Gender-related terms represent concepts that are important in how people self-identify and are rooted in social, institutional, and medical histories. Sex and gender have historically been binary—male and female—and these terms have been applied to appearance, identities, and anatomies. The assumption of two and only two categories that neatly apply to all aspects of an individual is reinforced by social, medical, religious and legal systems. A sex/gender label is generally carried throughout a person’s life and any presentation desire to change this or expand its boundaries can come at great personal costs, whether financial, emotional, or social. The information gathered by Trans PULSE challenges this binary and suggests that gender presentation and identity are more complicated with a range of diverse presentations. It also makes clear the need for further education for service providers, educators, and the rest of society.
A key to good health and quality of life is being fully included as a valued member of society, having access to a safe employment setting free of harassment and which provides meaning on a daily basis, and being able to rely on a secure income from one’s employment. There is a considerable negative impact when these social determinants of health are absent, compromised, or threatened. Recent results from the U.S. have documented high levels of discrimination and harassment in employment settings, but until now similar data have not been available in a Canadian context. While some non-explicit employment protections are in place for trans people in Canadian law, employment discrimination still exists. Trans PULSE findings showed that while 71% of trans people have at least some college or university education, about half make $15,000 per year or less. In light of this we sought to better understand the unique barriers to employment faced by trans Ontarians, and the discrimination they experience in the workplace.
Recently, the news has been filled with reports of anti-gay bullying and high suicide rates among lesbian, gay and bisexual youth. Unfortunately, there has been little discussion about the situation for trans people regarding suicide. Just-released data from a large U.S. study found that 41% of trans participants had ever attempted suicide in their lifetime, but they did not include information on who might be currently at risk. Trans PULSE has taken a unique snapshot of trans people across Ontario, Canada- people with a range of identities, relationships with their bodies, and personal beliefs about the necessity of physical transition. The information on suicide we present here was collected using a unique research method that allowed us to take the most statistically accurate picture of trans people possible in Ontario. We caution that this information is alarming. This situation demands immediate action on the part of our community, policy-makers, service providers and educators. It also underscores the need for parents and families come together to support trans people in Ontario.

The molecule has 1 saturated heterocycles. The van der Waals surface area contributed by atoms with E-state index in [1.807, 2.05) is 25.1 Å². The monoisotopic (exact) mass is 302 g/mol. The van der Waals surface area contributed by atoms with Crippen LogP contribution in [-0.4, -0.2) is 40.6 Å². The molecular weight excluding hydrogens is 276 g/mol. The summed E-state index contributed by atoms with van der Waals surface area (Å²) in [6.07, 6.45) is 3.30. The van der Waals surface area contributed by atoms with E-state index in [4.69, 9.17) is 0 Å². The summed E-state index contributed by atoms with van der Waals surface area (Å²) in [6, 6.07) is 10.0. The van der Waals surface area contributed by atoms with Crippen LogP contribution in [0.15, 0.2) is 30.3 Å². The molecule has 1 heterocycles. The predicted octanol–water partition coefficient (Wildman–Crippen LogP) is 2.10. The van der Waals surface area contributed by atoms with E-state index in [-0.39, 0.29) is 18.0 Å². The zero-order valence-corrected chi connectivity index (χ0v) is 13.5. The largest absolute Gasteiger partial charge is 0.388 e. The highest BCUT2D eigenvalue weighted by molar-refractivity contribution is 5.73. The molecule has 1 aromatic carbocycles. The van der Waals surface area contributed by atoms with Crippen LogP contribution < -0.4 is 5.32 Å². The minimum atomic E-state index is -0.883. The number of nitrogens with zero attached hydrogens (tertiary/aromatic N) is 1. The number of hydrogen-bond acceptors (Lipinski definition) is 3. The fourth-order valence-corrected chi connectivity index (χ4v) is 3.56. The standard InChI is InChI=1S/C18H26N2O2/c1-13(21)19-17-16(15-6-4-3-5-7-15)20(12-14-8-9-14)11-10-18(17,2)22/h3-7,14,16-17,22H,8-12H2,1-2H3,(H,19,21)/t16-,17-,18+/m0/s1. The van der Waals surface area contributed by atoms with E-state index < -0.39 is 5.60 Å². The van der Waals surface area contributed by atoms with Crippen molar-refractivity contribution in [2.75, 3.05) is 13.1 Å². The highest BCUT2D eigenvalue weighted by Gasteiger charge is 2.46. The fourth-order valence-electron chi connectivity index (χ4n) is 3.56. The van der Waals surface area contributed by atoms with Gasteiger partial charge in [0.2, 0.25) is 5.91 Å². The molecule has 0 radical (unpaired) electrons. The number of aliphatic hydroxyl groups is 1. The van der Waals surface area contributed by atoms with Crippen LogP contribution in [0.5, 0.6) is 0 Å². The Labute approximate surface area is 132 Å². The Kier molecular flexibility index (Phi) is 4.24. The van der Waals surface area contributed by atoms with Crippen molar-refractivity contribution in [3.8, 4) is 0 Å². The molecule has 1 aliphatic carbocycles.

Our knowledge about who trans people really are is unfortunately still very limited. Many studies have focused on only those who attend certain clinics, or seek out hormone treatment or sex reassignment surgeries.(1,2) More recent studies have tried to capture what trans people “look like” by surveying people in other venues.(3) Trans PULSE has taken a unique snapshot of trans people across Ontario – people with a range of identities, relationships with their bodies, and personal beliefs about the necessity of physical transition. The information we present was collected using a unique research method that would allow us to take the most statistically accurate picture of trans people possible in Ontario.